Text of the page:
implementation matters

In Kenya, fresh push for constitutional amendments

By Victor Abuso

Posted on August 29, 2023 09:35

Lawyers at the Supreme Court in 2021, during the ruling on the Building Bridges Initiative. (REUTERS/Monicah Mwangi)
Lawyers at the Supreme Court in 2021, during the ruling on the Building Bridges Initiative. (REUTERS/Monicah Mwangi)

Thirteen years since the promulgation of Kenya’s constitution, lawyer PLO Lumumba is leading a movement to revisit key sections, igniting the possibility of a referendum.

As Kenya marked the 13th anniversary of the promulgation of its new constitution on 27 August, constitutional lawyer Patrick Loch Otieno Lumumba (PLO Lumumba), is spearheading renewed calls for constitutional amendments.

Lumumba was among the experts who wrote the constitution over a decade ago.

He and other eminent figures have formed a pressure group, named Promoters of Popular Initiative, to start discussions that will lead to a referendum.

Constitutional moment

The chapters they want revisited are Governance, Leadership and Integrity, Representation, the Electoral Commission and the Structure of Devolution.

“We must have a constitutional moment. There is an opportunity to reexamine the constitution,” Lumumba said, adding that the time is ripe for the constitution to be reevaluated by engaging the people directly.

To kick off the process, the pressure group intends to initiate a signature campaign drive, in accordance with Article 257 of the constitution. They need to get at least one million registered voter signatures through a popular initiative that will lead to a referendum.

“The constitution jealously and magnanimously guarantees us, an audience, to initiate amendments directly as a people,” Lumumba said.

This will be the fourth attempt to change the constitution after the last three failed due to technical reasons.

The first attempt was in 2015, when the Coalition for Reforms and Democracy (CORD), then in opposition, pushed a bill commonly referred to as the Okoa Kenya Bill. The electoral body ruled that the opposition failed to meet the required threshold of collecting one million signatures of registered voters to proceed into a referendum.

Punguza Mzigo

In 2019, another constitutional expert, Ekuru Aukot, who was also involved in the writing of the constitution, attempted the move through the Punguza Mzigo Constitution of Kenya Amendment Bill, but did not make it after regional assemblies failed to approve the bill.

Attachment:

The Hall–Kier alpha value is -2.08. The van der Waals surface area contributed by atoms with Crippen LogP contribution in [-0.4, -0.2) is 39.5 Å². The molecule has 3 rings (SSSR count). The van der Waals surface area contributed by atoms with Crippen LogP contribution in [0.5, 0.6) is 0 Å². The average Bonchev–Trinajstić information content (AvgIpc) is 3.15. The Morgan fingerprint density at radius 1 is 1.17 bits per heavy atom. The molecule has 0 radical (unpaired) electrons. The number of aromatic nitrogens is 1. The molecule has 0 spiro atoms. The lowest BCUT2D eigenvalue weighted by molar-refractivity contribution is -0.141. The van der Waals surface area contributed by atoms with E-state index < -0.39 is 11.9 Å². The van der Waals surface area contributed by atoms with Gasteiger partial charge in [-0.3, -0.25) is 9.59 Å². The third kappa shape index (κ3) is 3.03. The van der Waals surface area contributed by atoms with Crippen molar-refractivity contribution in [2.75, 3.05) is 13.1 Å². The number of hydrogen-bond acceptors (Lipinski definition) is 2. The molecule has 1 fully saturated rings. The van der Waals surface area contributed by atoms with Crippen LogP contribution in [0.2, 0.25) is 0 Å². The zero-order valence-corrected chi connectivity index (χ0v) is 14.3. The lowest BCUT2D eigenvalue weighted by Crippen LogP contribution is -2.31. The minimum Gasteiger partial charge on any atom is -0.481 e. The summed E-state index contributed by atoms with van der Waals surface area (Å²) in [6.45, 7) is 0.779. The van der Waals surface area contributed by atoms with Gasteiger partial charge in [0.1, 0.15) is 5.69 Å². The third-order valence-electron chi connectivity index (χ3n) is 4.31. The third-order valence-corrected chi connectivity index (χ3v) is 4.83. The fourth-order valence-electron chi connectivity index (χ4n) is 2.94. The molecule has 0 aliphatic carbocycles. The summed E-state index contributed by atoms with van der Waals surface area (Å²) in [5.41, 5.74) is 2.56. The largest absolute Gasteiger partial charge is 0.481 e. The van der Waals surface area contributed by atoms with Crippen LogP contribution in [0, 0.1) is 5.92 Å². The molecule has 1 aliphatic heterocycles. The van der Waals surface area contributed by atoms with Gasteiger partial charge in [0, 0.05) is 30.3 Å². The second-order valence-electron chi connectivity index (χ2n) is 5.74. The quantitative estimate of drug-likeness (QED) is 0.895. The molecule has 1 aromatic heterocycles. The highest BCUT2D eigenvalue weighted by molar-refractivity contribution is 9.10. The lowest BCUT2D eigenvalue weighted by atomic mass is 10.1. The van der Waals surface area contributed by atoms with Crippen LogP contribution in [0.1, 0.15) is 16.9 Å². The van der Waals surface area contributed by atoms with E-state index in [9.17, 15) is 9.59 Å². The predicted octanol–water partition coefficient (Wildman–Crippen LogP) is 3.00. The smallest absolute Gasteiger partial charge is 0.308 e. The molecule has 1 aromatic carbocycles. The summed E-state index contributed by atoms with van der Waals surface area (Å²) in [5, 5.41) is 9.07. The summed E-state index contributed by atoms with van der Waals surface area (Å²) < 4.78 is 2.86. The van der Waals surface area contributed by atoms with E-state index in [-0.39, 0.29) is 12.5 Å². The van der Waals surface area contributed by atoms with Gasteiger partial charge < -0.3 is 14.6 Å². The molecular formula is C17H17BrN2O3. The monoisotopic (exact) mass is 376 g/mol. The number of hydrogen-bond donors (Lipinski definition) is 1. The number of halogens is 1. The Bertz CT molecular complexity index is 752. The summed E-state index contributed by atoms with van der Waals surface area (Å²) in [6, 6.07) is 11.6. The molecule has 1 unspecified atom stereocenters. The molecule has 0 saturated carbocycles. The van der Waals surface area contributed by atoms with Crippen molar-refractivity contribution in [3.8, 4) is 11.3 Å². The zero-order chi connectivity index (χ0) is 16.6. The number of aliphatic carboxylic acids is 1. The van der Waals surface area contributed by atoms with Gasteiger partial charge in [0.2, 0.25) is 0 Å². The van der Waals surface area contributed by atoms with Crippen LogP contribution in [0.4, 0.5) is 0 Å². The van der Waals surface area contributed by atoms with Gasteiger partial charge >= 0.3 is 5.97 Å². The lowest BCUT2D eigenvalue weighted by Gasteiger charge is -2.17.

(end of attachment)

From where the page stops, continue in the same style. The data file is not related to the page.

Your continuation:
The last attempt was in 2021, when former President Uhuru Kenyatta and opposition leaders, who had entered into a political handshake engagement, launched the Building Bridges Initiative (BBI) to address the winner-takes-all approach in the country’s electoral cycle, which they say leads to post-election violence.

On that occasion, the Supreme Court ruled that the process was unconstitutional after it failed the threshold of being a popular initiative but rather an initiative originating from the president himself and not the people.

Leadership problem

Brian Wanyama, a political analyst, tells The Africa Report that Kenya does not need a constitutional change, but instead it needs leaders who respect and abide by the current constitution.

“Kenya has a leadership problem. We have a good constitution, but our leaders are not willing to implement it,” he says, blaming the current and past top leaders for disregarding the law and capturing constitutional institutions like parliament and the judiciary for their own interests.

Martha Karua, former running mate of Raila Odinga in the 2022 presidential race, is also against attempts to amend the constitution, blaming those in power for failing Kenyans, saying no amount of amends will change the mindsets of current leaders.

“We have a great constitution which we have deliberately failed to faithfully implement,” she says.

With ongoing political talks after a series of deadly protests in the past months over disputed presidential results, President William Ruto says he is willing to support changes in sections of the constitution, through parliament, in accordance with article 256 of the constitution, to create the office of the leader of the opposition, which was abolished in the old constitution.

“If they want the office of the leader of the opposition, I am ready,” Ruto told a gathering during his tour in the Western region last weekend.

Ruto says the office will enable the opposition to properly discharge its oversight mandate.

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